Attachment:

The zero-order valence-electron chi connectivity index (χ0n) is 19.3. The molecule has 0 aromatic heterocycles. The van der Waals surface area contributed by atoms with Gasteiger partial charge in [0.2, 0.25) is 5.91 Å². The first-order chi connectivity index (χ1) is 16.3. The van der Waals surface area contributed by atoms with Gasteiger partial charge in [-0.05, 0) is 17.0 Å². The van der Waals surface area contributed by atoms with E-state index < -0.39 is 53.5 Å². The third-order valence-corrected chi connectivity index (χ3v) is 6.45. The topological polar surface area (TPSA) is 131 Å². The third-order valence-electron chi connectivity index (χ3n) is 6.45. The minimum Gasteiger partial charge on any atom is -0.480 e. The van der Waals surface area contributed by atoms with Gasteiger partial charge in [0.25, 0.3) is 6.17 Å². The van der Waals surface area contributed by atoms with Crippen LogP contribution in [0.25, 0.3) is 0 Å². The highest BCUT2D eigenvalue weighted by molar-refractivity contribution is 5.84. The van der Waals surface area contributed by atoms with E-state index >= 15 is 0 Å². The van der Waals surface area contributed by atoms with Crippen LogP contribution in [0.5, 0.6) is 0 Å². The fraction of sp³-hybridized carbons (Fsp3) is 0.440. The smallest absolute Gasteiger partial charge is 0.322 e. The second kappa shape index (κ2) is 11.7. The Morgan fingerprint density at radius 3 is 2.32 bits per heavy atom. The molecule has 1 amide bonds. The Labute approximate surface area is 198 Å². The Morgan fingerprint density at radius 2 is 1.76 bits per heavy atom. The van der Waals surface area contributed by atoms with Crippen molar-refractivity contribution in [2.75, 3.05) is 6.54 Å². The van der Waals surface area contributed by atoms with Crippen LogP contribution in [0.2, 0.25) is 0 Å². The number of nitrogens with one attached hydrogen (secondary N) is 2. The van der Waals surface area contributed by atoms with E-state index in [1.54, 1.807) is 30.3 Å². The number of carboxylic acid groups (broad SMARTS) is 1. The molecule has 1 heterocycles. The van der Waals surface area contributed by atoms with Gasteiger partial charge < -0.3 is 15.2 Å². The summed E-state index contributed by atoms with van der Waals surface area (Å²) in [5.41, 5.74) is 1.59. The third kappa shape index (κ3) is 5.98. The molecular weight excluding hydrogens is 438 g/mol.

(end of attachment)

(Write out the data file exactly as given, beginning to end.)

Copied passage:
The zero-order valence-electron chi connectivity index (χ0n) is 19.3. The molecule has 0 aromatic heterocycles. The van der Waals surface area contributed by atoms with Gasteiger partial charge in [0.2, 0.25) is 5.91 Å². The first-order chi connectivity index (χ1) is 16.3. The van der Waals surface area contributed by atoms with Gasteiger partial charge in [-0.05, 0) is 17.0 Å². The van der Waals surface area contributed by atoms with E-state index < -0.39 is 53.5 Å². The third-order valence-corrected chi connectivity index (χ3v) is 6.45. The topological polar surface area (TPSA) is 131 Å². The third-order valence-electron chi connectivity index (χ3n) is 6.45. The minimum Gasteiger partial charge on any atom is -0.480 e. The van der Waals surface area contributed by atoms with Gasteiger partial charge in [0.25, 0.3) is 6.17 Å². The van der Waals surface area contributed by atoms with Crippen LogP contribution in [0.25, 0.3) is 0 Å². The highest BCUT2D eigenvalue weighted by molar-refractivity contribution is 5.84. The van der Waals surface area contributed by atoms with E-state index >= 15 is 0 Å². The van der Waals surface area contributed by atoms with Crippen LogP contribution in [0.5, 0.6) is 0 Å². The fraction of sp³-hybridized carbons (Fsp3) is 0.440. The smallest absolute Gasteiger partial charge is 0.322 e. The second kappa shape index (κ2) is 11.7. The Morgan fingerprint density at radius 3 is 2.32 bits per heavy atom. The molecule has 1 amide bonds. The Labute approximate surface area is 198 Å². The Morgan fingerprint density at radius 2 is 1.76 bits per heavy atom. The van der Waals surface area contributed by atoms with Crippen molar-refractivity contribution in [2.75, 3.05) is 6.54 Å². The van der Waals surface area contributed by atoms with Crippen LogP contribution in [0.2, 0.25) is 0 Å². The number of nitrogens with one attached hydrogen (secondary N) is 2. The van der Waals surface area contributed by atoms with E-state index in [1.54, 1.807) is 30.3 Å². The number of carboxylic acid groups (broad SMARTS) is 1. The molecule has 1 heterocycles. The van der Waals surface area contributed by atoms with Gasteiger partial charge < -0.3 is 15.2 Å². The summed E-state index contributed by atoms with van der Waals surface area (Å²) in [5.41, 5.74) is 1.59. The third kappa shape index (κ3) is 5.98. The molecular weight excluding hydrogens is 438 g/mol.